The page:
Is Heaven For Me?

“There is no way that someone like me can actually make it to Heaven.”

There is a misconception that Heaven is like some kind of well-manicured country club for perfect people, poets and philosophers, and that the “riff raff” is quietly kept out of sight. How many of us have accepted the notion that there is very little chance of ever making it to the glorious side of the afterlife? Or that it will take a perfect confluence of spiritual, physical, and doctrinal conditions to be found worthy?

Nowhere is it stated in the Bible that self-produced perfection is a prerequisite of admission into heaven. In fact, the most able candidates for Christ’s religion were the rejects of society – souls who were so hopelessly stained with sin that they had long been caricatured and rejected by those who should have had the greatest spiritual advantages! “And it happened that as He was reclining at the table in the house, behold many tax-gatherers and sinners came and were dining with Jesus and His disciples. And when the Pharisees saw this, they said to His disciples, ‘Why is your Teacher eating with the tax-gatherers and sinners?’ But when He heard this, He said, ‘It is not those who are healthy who need a physician, but those who are sick. But go and learn what this means, “I desire compassion, and not sacrifice,” for I did not come to call the righteous, but sinners’” (Matthew 9:10-13). Not that folks like the Pharisees had no need for forgiveness (which they did [Matthew 23]). What Jesus means is that the mission of the Gospel is to bring salvation to those who know they need it (the sick) and educate those who think they do not (the healthy).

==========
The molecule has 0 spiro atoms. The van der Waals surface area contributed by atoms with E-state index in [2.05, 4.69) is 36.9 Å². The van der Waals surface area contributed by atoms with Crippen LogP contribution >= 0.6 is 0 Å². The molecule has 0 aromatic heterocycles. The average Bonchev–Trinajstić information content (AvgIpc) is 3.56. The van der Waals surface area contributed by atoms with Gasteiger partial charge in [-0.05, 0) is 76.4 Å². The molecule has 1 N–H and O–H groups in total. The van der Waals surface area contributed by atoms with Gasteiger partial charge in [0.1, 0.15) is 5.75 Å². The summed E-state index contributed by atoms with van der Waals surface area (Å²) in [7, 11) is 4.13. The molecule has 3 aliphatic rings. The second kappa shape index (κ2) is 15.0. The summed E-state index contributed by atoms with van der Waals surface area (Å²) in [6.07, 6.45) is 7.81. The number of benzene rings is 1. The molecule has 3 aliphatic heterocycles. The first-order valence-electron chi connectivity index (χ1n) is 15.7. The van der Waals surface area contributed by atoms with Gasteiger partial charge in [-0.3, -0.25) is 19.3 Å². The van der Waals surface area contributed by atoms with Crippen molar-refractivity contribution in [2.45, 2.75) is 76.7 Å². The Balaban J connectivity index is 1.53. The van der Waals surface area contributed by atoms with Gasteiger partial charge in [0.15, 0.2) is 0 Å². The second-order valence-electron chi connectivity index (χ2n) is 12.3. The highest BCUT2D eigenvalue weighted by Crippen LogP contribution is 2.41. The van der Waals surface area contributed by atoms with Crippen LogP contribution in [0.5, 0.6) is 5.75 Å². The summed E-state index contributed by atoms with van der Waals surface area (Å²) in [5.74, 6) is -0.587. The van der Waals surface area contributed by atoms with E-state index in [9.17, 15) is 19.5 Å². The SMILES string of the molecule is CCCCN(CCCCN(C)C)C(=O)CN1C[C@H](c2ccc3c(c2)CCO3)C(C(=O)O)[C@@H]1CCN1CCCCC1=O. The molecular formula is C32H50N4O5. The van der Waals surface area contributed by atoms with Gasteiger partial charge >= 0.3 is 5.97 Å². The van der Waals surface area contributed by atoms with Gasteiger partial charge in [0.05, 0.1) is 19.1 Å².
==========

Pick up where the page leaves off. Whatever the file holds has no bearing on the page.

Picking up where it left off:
There is nobody who is too far gone, or who is not qualified to lead the Christian life. Forgiveness is an integral part of it, available to all people (Acts 10:34-35). Ironically, it is not necessarily those who “sin more” who will not inherit eternal life, but those who have an arrogant attitude toward their spiritual condition. To be certain, the tax collector from Luke 18:9-14 probably had a longer list of sins than the Pharisee, but the self-congratulatory nature of the latter clouded his judgment while the humility of the former redeemed him. Jesus similarly explains the concept in Luke 10:12-15 and Matthew 11:20-24 as He compares towns like Bethsaida and Capernaum (typically Law-abiding Jewish communities, but who stubbornly refused the Gospel) to a city like Sodom (which is so famous for sin that there is even a category of sexually deviant practices named after it).

Notice Paul’s explanation in Romans 2:1-8. He states, particularly, “To those who by perseverance in doing good seek for glory and honor and immortality, [God will render] eternal life; but to those who are selfishly ambitious and do not obey the truth, but obey unrighteousness, [God will render] wrath and indignation.” It is not the fact that a person is perfect that makes him worthy of eternal life, but that he is pursuing the right things. Conversely, selfish ambition can derail the spiritual journey of a person who might otherwise be living according to all the rules.

When I start thinking that heaven is an inaccessible goal for “someone like me,” it is helpful to turn to Hebrews 11 and consider the various ups and downs experienced by these faithful (but flawed) humans. One of the fundamental truths of this chapter reveals a startling fact: “Without faith it is impossible to please Him, for he who comes to God must believe that He is, and that He is a rewarder of those who seek Him” (Hebrews 11:6). Notice that it does not say that God is a rewarder of those who are perfect! And it is a good thing, too, or else this list would suddenly get much shorter.